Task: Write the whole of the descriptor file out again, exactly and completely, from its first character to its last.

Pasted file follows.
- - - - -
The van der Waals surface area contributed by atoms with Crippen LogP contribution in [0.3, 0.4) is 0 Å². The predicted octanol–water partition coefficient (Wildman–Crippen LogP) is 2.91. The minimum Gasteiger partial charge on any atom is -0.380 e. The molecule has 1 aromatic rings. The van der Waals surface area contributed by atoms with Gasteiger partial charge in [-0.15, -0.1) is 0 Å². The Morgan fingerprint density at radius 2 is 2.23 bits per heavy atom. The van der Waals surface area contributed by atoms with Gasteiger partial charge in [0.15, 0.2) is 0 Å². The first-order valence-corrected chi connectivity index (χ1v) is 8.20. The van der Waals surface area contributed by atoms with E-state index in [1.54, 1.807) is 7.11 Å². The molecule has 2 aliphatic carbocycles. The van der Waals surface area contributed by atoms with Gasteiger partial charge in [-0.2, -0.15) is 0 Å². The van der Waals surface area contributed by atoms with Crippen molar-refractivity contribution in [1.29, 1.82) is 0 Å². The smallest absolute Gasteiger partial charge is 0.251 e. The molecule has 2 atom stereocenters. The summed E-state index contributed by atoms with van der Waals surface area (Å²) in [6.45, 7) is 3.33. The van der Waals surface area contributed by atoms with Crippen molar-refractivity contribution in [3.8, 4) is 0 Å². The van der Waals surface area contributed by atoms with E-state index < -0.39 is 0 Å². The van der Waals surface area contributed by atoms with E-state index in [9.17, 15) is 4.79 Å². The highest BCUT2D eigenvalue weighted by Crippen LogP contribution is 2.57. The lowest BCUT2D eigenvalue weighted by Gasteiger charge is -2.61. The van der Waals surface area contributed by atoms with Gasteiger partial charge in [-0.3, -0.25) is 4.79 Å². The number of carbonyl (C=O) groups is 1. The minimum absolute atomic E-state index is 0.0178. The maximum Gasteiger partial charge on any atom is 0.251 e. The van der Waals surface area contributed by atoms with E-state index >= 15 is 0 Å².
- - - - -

The van der Waals surface area contributed by atoms with Crippen LogP contribution in [0.3, 0.4) is 0 Å². The predicted octanol–water partition coefficient (Wildman–Crippen LogP) is 2.91. The minimum Gasteiger partial charge on any atom is -0.380 e. The molecule has 1 aromatic rings. The van der Waals surface area contributed by atoms with Gasteiger partial charge in [-0.15, -0.1) is 0 Å². The Morgan fingerprint density at radius 2 is 2.23 bits per heavy atom. The van der Waals surface area contributed by atoms with Gasteiger partial charge in [0.15, 0.2) is 0 Å². The first-order valence-corrected chi connectivity index (χ1v) is 8.20. The van der Waals surface area contributed by atoms with E-state index in [1.54, 1.807) is 7.11 Å². The molecule has 2 aliphatic carbocycles. The van der Waals surface area contributed by atoms with Gasteiger partial charge in [-0.2, -0.15) is 0 Å². The van der Waals surface area contributed by atoms with Crippen molar-refractivity contribution in [1.29, 1.82) is 0 Å². The smallest absolute Gasteiger partial charge is 0.251 e. The molecule has 2 atom stereocenters. The summed E-state index contributed by atoms with van der Waals surface area (Å²) in [6.45, 7) is 3.33. The van der Waals surface area contributed by atoms with Crippen molar-refractivity contribution in [3.8, 4) is 0 Å². The van der Waals surface area contributed by atoms with E-state index < -0.39 is 0 Å². The van der Waals surface area contributed by atoms with E-state index in [9.17, 15) is 4.79 Å². The highest BCUT2D eigenvalue weighted by Crippen LogP contribution is 2.57. The lowest BCUT2D eigenvalue weighted by Gasteiger charge is -2.61. The van der Waals surface area contributed by atoms with Gasteiger partial charge in [-0.3, -0.25) is 4.79 Å². The number of carbonyl (C=O) groups is 1. The minimum absolute atomic E-state index is 0.0178. The maximum Gasteiger partial charge on any atom is 0.251 e. The van der Waals surface area contributed by atoms with E-state index >= 15 is 0 Å².